The appealing concept behind longer maternity leave is that newborns will benefit from more time spent with their mothers. But when four economists took a look at the expansion in paid maternity leave in Norway from 18 to 35 weeks, they found that it mostly has "amounted to a pure leisure transfer, primarily to middle and upper income families." The increased paid leave did not reduce the amount of unpaid leave that new mothers took. Instead, it paid them to stay off their jobs even longer.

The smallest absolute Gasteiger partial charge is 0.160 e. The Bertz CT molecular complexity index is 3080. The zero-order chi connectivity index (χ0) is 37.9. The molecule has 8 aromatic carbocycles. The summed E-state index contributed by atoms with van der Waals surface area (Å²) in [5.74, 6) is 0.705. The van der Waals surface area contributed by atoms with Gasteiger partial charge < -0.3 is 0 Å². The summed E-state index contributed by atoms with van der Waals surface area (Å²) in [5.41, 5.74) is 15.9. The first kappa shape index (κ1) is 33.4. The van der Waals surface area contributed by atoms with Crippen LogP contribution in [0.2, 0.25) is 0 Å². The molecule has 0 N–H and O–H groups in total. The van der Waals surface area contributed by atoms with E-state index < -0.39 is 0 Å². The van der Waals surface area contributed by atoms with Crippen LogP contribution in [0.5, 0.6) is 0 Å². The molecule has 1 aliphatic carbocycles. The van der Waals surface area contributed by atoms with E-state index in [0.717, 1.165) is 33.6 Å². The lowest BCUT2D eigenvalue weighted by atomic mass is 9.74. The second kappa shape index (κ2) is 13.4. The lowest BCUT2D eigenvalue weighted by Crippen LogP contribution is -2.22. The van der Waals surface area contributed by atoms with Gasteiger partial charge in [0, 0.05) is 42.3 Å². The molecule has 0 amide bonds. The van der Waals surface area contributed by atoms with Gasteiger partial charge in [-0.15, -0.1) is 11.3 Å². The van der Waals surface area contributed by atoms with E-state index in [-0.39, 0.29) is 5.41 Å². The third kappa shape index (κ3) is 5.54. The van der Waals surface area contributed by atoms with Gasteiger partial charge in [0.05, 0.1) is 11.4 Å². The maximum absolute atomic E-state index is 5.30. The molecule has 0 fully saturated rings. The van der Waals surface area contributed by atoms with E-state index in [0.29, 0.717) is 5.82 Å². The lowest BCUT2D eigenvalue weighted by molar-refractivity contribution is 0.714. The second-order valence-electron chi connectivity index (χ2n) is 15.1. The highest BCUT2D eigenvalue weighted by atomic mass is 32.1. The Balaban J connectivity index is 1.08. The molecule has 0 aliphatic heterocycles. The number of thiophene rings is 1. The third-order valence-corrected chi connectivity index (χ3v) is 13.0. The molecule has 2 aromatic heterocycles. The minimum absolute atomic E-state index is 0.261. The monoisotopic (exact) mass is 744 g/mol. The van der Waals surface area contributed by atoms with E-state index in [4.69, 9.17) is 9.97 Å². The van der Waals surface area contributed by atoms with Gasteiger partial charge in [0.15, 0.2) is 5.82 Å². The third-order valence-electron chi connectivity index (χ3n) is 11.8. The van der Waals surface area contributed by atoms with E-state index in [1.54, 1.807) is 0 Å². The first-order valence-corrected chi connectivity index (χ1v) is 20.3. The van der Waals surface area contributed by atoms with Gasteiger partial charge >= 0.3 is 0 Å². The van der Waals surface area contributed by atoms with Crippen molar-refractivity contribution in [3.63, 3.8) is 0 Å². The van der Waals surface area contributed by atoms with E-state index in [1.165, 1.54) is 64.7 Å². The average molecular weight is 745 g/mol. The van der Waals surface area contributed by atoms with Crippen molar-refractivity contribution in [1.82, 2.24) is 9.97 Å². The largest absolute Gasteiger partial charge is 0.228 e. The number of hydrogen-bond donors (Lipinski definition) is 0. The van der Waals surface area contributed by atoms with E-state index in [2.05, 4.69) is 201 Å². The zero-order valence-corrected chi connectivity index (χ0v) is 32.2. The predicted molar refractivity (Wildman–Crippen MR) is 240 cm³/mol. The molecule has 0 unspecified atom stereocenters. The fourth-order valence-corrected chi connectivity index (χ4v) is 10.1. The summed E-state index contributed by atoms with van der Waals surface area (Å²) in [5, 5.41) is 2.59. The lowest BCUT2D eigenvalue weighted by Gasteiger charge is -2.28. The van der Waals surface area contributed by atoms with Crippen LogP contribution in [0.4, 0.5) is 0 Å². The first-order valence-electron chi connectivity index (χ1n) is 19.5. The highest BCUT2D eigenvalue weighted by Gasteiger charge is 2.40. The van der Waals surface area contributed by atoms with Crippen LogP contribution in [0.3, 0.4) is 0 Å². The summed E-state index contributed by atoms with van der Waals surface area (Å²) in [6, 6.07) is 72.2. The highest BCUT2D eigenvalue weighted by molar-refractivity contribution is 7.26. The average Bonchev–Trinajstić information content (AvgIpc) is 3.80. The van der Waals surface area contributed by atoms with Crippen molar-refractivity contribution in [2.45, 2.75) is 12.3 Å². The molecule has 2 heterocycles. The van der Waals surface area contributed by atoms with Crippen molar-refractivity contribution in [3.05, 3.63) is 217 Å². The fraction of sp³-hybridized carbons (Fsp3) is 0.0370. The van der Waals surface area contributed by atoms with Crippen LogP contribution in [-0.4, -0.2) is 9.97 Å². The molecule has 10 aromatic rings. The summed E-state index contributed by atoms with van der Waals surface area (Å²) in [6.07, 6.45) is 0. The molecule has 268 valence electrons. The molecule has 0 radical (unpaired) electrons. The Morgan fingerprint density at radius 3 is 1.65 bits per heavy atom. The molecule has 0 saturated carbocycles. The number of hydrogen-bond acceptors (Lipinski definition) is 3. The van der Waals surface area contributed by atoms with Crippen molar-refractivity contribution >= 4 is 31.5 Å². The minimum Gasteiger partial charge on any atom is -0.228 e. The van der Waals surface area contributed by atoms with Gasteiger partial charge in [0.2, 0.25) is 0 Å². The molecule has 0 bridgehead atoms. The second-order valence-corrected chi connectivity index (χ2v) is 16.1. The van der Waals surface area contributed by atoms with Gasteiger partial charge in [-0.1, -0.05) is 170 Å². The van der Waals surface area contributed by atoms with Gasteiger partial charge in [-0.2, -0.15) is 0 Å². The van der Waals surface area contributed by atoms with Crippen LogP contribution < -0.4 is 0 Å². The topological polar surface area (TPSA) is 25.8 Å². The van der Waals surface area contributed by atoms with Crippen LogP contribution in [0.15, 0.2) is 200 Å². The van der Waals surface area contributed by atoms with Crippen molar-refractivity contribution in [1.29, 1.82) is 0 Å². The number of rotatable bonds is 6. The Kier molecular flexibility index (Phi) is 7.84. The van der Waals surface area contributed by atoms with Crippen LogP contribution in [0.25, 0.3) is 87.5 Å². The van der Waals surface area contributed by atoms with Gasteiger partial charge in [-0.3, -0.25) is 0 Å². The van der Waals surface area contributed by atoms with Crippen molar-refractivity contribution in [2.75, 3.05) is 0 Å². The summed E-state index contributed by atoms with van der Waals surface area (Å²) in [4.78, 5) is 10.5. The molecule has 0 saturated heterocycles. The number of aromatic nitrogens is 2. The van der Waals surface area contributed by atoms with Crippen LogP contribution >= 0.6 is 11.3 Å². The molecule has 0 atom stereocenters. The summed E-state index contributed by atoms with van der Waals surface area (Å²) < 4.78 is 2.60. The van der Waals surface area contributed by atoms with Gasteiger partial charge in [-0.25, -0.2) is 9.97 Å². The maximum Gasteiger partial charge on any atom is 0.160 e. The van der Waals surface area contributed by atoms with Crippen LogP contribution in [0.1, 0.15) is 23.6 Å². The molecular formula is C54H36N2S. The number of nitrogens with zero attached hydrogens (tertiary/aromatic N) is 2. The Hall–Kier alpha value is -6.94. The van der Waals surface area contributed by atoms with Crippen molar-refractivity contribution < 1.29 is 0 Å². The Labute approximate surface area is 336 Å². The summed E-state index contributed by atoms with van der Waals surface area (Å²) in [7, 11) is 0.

The study, which the National Bureau of Economic Research published in October, also noted that longer paid maternity leave "had little effect on a wide variety of outcomes, including children's school outcomes, parental earnings and participation in the labor market in the short or long run, completed fertility, marriage or divorce." The authors do not argue against paid maternity leave per se, but they point out that the increase in paid leave has reduced economic efficiency without providing any measurable benefits.